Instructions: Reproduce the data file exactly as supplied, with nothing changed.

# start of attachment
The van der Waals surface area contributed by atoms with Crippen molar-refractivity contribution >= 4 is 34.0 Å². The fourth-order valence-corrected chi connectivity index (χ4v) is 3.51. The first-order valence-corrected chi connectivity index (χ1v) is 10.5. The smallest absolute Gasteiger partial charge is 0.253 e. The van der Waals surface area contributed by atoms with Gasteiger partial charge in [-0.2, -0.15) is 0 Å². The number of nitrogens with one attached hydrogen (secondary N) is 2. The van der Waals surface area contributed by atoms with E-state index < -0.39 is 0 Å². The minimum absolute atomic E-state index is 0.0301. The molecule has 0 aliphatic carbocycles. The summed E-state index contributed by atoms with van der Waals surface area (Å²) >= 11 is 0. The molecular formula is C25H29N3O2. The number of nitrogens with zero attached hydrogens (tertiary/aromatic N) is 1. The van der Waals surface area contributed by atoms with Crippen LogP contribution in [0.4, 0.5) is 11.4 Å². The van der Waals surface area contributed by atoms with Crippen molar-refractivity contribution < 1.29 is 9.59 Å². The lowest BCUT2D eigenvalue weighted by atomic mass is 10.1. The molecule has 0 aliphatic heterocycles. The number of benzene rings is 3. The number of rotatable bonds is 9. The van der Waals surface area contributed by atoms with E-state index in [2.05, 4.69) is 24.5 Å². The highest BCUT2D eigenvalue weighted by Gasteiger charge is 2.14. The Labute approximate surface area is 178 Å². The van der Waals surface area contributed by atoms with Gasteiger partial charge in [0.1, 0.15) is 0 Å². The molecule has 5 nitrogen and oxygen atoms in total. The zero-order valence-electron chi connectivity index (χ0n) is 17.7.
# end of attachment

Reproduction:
The van der Waals surface area contributed by atoms with Crippen molar-refractivity contribution >= 4 is 34.0 Å². The fourth-order valence-corrected chi connectivity index (χ4v) is 3.51. The first-order valence-corrected chi connectivity index (χ1v) is 10.5. The smallest absolute Gasteiger partial charge is 0.253 e. The van der Waals surface area contributed by atoms with Gasteiger partial charge in [-0.2, -0.15) is 0 Å². The number of nitrogens with one attached hydrogen (secondary N) is 2. The van der Waals surface area contributed by atoms with E-state index < -0.39 is 0 Å². The minimum absolute atomic E-state index is 0.0301. The molecule has 0 aliphatic carbocycles. The summed E-state index contributed by atoms with van der Waals surface area (Å²) >= 11 is 0. The molecular formula is C25H29N3O2. The number of nitrogens with zero attached hydrogens (tertiary/aromatic N) is 1. The van der Waals surface area contributed by atoms with Crippen LogP contribution in [0.4, 0.5) is 11.4 Å². The van der Waals surface area contributed by atoms with Crippen molar-refractivity contribution < 1.29 is 9.59 Å². The lowest BCUT2D eigenvalue weighted by atomic mass is 10.1. The molecule has 0 aliphatic heterocycles. The number of benzene rings is 3. The number of rotatable bonds is 9. The van der Waals surface area contributed by atoms with E-state index in [2.05, 4.69) is 24.5 Å². The highest BCUT2D eigenvalue weighted by Gasteiger charge is 2.14. The Labute approximate surface area is 178 Å². The van der Waals surface area contributed by atoms with Gasteiger partial charge in [0.1, 0.15) is 0 Å². The molecule has 5 nitrogen and oxygen atoms in total. The zero-order valence-electron chi connectivity index (χ0n) is 17.7.